loader image
Skip to content

Shoptalk Had More in Store Than We Ever Imagined—Here Are Our Takeaways

After two years of digital meetups, retail leaders and changemakers from all over the globe gathered in-person last week to attend Shoptalk US. Held March 27-30 at the Mandalay Bay Resort in sunny Las Vegas, Nevada, the four-day event featured sessions from the industry’s most prevailing executives and gave space to roughly 350 vendors across an eye-popping convention hall.

Together, executives from retailers and brands like Amazon, PepsiCo, ULTA Beauty, Apple and SKIMS, along with startups, investors, tech companies, analysts, and members of the media shared new experiences and opportunities learned in the wake of the COVID-19 pandemic. 

From groundbreaking digital experiences like the Metaverse, live streaming, and social commerce to innovative growth strategies, AI, and personalization, the show buzzed with discussion on the impact technology and connection will have on the industry as it moves forward. 


Brick-and-mortar is back with a vengeance 

There’s no denying that the absence of physical stores limited travel and boosted online sales over the last 24 months, but that doesn’t mean brick-and-mortar stores aren’t coming back with a vengeance: they’re coming back big—but with a new purpose.     

This sentiment was highlighted during a key takeaways session with panelists Marie Driscoll, Steph Wissink, and Lockie Andrews. 

Steph Wissink, managing director of Jefferies, jumped straight into a potentially uplifting landscape of brick-and-mortars as retailers transition out of the pandemic. 

“The role of the store is never going to be what it was,” Wissink explained. “In 2019, stores were looked at as liabilities. There has been a huge mindshare shift in the way investors look at stores now as part of your network of assets.” 

Whether it’s the fulfillment process, the content, the customer experience, or the “romance” of it all, Wissink and her colleagues saw the challenge in defining the role of the store in 2022—but not without recognizing its role in culture, community, and the physical spaces consumers love. 


Brands tackle the Metaverse one at a time

Just six months from Meta’s announcement, the blueprint for how retailers and companies will tackle the Metaverse is fuzzy at best. 

There are, however, already retailers including Forever 21 and PacSun not only investing in the technology but reshaping avatars and creating communities in the virtual world 

“It’s a phenomenal place,” said Coresight Fashion and Luxury Managing Director Marie Driscoll when speaking on the metaverse. “You’ve got to be playing there. If you’re not thinking about it, you’re behind already.”


Marie Driscoll Steph Wissink Lockie Andrews and Joe Laszlo on stage at Shoptalk


But the Metaverse doesn’t just support a community of consumers, as advancements in VR, AI, and digital personalized experiences encourage both brand authenticity and loyalty—two topics stressed at the year’s Shoptalk more than any other.


Is loyalty the gateway to personalization? 

As evidenced by the speakers at this year’s Shoptalk event, traditional loyalty programs aren’t the end-all-be-all when it comes to increasing customer retention at scale. Moreso, the link between brand loyalty and first-party data and personalization is at its strongest today.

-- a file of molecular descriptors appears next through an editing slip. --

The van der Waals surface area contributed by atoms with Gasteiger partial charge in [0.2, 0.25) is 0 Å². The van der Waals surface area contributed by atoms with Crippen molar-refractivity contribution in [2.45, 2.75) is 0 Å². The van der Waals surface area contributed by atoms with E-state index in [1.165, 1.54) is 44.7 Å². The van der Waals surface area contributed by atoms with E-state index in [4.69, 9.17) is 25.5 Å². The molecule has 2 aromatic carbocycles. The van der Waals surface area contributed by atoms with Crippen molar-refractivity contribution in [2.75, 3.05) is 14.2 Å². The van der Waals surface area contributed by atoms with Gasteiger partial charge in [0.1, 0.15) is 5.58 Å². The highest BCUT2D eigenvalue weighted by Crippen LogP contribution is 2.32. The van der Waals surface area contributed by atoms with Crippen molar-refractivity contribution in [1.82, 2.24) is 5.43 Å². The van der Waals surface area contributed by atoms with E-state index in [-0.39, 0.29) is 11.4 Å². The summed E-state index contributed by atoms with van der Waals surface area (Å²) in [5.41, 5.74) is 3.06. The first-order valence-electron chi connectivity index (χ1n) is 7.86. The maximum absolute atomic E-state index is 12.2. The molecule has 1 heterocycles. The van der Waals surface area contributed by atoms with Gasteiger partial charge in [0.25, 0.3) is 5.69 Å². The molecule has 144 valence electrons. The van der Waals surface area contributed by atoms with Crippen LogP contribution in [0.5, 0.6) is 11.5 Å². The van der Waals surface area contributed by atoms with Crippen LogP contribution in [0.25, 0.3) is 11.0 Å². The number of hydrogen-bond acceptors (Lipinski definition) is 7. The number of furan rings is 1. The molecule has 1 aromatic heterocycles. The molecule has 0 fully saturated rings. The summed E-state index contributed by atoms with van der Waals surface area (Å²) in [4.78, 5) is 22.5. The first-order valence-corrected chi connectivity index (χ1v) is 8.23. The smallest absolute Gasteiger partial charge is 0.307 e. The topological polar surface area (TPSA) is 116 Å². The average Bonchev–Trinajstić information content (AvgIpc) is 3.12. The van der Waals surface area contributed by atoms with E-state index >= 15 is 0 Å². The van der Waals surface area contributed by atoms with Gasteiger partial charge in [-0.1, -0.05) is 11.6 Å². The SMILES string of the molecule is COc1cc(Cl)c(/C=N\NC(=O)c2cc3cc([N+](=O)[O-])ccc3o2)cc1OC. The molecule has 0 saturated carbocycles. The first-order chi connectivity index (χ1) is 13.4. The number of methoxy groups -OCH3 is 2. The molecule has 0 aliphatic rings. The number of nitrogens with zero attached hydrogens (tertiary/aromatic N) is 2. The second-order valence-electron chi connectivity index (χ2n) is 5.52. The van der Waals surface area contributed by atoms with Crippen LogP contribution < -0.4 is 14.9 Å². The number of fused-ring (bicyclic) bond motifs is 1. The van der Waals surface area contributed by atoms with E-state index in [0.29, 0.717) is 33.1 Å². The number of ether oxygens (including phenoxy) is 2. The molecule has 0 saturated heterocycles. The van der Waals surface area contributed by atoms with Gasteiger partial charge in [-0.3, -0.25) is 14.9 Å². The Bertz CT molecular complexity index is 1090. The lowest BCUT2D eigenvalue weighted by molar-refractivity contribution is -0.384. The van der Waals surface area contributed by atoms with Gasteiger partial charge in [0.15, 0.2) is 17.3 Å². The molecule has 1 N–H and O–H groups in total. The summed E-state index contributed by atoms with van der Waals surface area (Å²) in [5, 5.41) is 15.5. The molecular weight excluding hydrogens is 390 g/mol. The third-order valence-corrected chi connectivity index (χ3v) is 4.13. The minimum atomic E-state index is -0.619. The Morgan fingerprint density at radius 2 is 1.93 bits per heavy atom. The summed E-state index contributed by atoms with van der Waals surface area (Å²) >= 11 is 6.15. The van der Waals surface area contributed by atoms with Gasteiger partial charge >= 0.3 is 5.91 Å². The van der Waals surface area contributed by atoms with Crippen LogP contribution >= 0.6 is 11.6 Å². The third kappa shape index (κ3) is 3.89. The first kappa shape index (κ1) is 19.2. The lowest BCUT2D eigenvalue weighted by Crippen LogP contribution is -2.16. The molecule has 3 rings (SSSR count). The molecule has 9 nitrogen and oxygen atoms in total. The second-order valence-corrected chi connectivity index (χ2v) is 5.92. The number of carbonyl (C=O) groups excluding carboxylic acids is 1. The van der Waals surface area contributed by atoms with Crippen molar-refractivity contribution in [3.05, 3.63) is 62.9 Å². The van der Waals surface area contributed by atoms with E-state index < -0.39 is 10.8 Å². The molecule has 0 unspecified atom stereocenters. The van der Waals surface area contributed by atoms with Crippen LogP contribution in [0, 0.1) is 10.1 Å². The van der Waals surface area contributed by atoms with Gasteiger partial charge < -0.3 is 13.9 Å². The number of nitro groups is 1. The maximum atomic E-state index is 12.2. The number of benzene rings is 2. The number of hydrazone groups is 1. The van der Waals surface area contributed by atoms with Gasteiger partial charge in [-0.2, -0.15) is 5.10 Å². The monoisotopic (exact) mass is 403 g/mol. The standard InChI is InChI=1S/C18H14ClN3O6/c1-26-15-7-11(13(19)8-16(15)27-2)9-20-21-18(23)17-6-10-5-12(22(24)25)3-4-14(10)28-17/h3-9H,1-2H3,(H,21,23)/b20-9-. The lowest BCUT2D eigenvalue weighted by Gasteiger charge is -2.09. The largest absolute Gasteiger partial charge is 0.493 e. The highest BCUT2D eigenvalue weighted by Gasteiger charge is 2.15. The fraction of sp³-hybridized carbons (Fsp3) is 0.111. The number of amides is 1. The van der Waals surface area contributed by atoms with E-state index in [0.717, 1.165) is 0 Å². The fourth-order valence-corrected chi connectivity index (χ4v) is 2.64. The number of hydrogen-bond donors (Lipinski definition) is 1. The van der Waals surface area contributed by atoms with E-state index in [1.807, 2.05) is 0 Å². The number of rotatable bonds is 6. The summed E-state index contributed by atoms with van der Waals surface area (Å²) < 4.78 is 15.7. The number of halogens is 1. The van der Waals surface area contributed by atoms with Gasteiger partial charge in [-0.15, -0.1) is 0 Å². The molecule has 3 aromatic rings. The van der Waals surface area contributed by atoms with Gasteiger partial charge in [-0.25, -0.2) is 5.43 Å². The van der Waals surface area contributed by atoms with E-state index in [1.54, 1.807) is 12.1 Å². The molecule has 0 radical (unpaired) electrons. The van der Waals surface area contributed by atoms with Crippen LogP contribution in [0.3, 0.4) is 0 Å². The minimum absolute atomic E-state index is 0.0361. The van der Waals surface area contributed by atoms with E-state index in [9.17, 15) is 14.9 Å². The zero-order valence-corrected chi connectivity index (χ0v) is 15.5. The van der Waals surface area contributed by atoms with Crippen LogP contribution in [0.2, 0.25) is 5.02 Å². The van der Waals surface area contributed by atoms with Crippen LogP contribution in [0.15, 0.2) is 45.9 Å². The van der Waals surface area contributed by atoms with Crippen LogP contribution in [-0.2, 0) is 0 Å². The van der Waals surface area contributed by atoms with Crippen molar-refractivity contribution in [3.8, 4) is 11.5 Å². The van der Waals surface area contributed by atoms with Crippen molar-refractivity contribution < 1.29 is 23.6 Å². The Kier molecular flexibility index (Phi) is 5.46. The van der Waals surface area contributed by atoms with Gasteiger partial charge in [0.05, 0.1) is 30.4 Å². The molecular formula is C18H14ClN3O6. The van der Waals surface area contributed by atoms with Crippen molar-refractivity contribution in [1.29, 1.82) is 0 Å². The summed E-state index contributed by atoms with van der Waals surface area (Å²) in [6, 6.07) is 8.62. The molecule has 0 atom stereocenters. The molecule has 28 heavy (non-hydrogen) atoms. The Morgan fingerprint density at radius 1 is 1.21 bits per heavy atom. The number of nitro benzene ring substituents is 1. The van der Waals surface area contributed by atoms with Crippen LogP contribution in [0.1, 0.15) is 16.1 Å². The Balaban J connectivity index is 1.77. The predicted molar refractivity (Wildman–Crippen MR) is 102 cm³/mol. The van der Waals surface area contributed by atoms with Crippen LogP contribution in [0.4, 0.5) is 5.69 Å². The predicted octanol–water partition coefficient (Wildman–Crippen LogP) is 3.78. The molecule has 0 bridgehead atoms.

“I think of loyalty and loyalty programs as an unofficial contractual exchange of personal information for perks,” explained Wissink. “And so the way in which you use that information is how you build trust with your consumers.” 

And as we’ve used customer-centric data over the years, we’ve learned how important it is to create personalized experiences, monitor customer health, and build brand authenticity—all while respecting the privacy of consumers. 

“If you have the data and you’re not using it, shame on you… but you all have to tenderly own that relationship, Wissink furthered. 

“How do you respect the move in which your customer comes to you? What can you notice about them and how do you serve them in that moment differently than just segmenting them into a demographic bucket or socioeconomic bucket?”


Machine learning needs a human’s touch, too 

Thankfully, the technologies that companies have access to today far surpasses technologies of only a few years ago and that’s changed the retail landscape dramatically. 

“Every company is a technology company, right? And underlying technology is data, right,” questioned RICH Hair Care CEO Lockie Andrews.“That’s the underpinning of all omnichannel experiences is having information about your product, information about the customer, and information about your inventory.”

“​​You need machine learning and the power of robotics to help you understand the many, many different cohorts and segments that you have.” 

But where is this information going? Many retailers, including Andrews, indicated that they understand that identifying and reading data signals takes a human element.    

Analyzing consumer data wasn’t the last piece of the agenda at Shoptalk, either. From digital marketing to sustainability, supply chain woes, and learning consumer personalities, much more was on the table during the dozens of other sessions that took place over the event’s four days. 

But as Shoptalk US came to a close, attendees walked away knowing how to better reach, understand, and build community with customers.